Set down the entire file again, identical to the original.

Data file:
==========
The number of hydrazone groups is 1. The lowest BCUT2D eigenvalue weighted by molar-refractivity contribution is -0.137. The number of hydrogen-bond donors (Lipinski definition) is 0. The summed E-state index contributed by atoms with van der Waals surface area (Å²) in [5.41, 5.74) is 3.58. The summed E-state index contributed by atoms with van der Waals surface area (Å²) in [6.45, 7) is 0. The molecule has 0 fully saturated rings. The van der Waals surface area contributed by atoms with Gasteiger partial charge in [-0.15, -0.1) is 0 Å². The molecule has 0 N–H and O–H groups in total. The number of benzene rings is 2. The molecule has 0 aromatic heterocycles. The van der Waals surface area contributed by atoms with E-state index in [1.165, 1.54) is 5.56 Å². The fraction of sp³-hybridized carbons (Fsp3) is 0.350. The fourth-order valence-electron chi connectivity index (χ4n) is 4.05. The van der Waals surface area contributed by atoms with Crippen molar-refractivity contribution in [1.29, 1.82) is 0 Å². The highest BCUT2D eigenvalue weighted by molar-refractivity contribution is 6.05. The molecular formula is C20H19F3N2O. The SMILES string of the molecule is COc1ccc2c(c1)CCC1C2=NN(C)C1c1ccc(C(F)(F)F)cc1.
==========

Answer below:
The number of hydrazone groups is 1. The lowest BCUT2D eigenvalue weighted by molar-refractivity contribution is -0.137. The number of hydrogen-bond donors (Lipinski definition) is 0. The summed E-state index contributed by atoms with van der Waals surface area (Å²) in [5.41, 5.74) is 3.58. The summed E-state index contributed by atoms with van der Waals surface area (Å²) in [6.45, 7) is 0. The molecule has 0 fully saturated rings. The van der Waals surface area contributed by atoms with Gasteiger partial charge in [-0.15, -0.1) is 0 Å². The molecule has 0 N–H and O–H groups in total. The number of benzene rings is 2. The molecule has 0 aromatic heterocycles. The van der Waals surface area contributed by atoms with E-state index in [1.165, 1.54) is 5.56 Å². The fraction of sp³-hybridized carbons (Fsp3) is 0.350. The fourth-order valence-electron chi connectivity index (χ4n) is 4.05. The van der Waals surface area contributed by atoms with Crippen molar-refractivity contribution in [1.29, 1.82) is 0 Å². The highest BCUT2D eigenvalue weighted by molar-refractivity contribution is 6.05. The molecular formula is C20H19F3N2O. The SMILES string of the molecule is COc1ccc2c(c1)CCC1C2=NN(C)C1c1ccc(C(F)(F)F)cc1.